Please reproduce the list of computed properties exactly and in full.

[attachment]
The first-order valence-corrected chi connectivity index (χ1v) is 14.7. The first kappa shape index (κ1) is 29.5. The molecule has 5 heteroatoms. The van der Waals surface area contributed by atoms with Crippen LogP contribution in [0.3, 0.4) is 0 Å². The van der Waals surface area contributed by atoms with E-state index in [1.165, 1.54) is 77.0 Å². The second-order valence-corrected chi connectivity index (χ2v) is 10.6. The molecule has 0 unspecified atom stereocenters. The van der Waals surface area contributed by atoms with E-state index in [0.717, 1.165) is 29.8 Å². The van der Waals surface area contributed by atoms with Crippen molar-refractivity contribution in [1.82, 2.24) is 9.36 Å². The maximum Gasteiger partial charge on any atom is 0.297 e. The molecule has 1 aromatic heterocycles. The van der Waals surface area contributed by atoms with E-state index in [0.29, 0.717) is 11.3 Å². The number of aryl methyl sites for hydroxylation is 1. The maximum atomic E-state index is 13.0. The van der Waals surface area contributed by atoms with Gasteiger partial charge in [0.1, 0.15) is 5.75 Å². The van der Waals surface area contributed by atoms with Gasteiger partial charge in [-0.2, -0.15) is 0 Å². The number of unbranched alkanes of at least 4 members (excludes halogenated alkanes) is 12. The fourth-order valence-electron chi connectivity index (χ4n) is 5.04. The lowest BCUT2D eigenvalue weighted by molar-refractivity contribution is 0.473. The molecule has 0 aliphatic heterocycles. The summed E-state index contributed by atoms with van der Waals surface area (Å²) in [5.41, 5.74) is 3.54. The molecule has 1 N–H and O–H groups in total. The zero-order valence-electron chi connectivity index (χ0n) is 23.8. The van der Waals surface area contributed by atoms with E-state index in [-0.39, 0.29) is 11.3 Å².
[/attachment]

The first-order valence-corrected chi connectivity index (χ1v) is 14.7. The first kappa shape index (κ1) is 29.5. The molecule has 5 heteroatoms. The van der Waals surface area contributed by atoms with Crippen LogP contribution in [0.3, 0.4) is 0 Å². The van der Waals surface area contributed by atoms with E-state index in [1.165, 1.54) is 77.0 Å². The second-order valence-corrected chi connectivity index (χ2v) is 10.6. The molecule has 0 unspecified atom stereocenters. The van der Waals surface area contributed by atoms with E-state index in [0.717, 1.165) is 29.8 Å². The van der Waals surface area contributed by atoms with Crippen molar-refractivity contribution in [1.82, 2.24) is 9.36 Å². The maximum Gasteiger partial charge on any atom is 0.297 e. The molecule has 1 aromatic heterocycles. The van der Waals surface area contributed by atoms with E-state index in [0.29, 0.717) is 11.3 Å². The number of aryl methyl sites for hydroxylation is 1. The maximum atomic E-state index is 13.0. The van der Waals surface area contributed by atoms with Gasteiger partial charge in [0.1, 0.15) is 5.75 Å². The van der Waals surface area contributed by atoms with Gasteiger partial charge in [-0.2, -0.15) is 0 Å². The number of unbranched alkanes of at least 4 members (excludes halogenated alkanes) is 12. The fourth-order valence-electron chi connectivity index (χ4n) is 5.04. The lowest BCUT2D eigenvalue weighted by molar-refractivity contribution is 0.473. The molecule has 0 aliphatic heterocycles. The summed E-state index contributed by atoms with van der Waals surface area (Å²) in [5.41, 5.74) is 3.54. The molecule has 1 N–H and O–H groups in total. The zero-order valence-electron chi connectivity index (χ0n) is 23.8. The van der Waals surface area contributed by atoms with E-state index in [-0.39, 0.29) is 11.3 Å².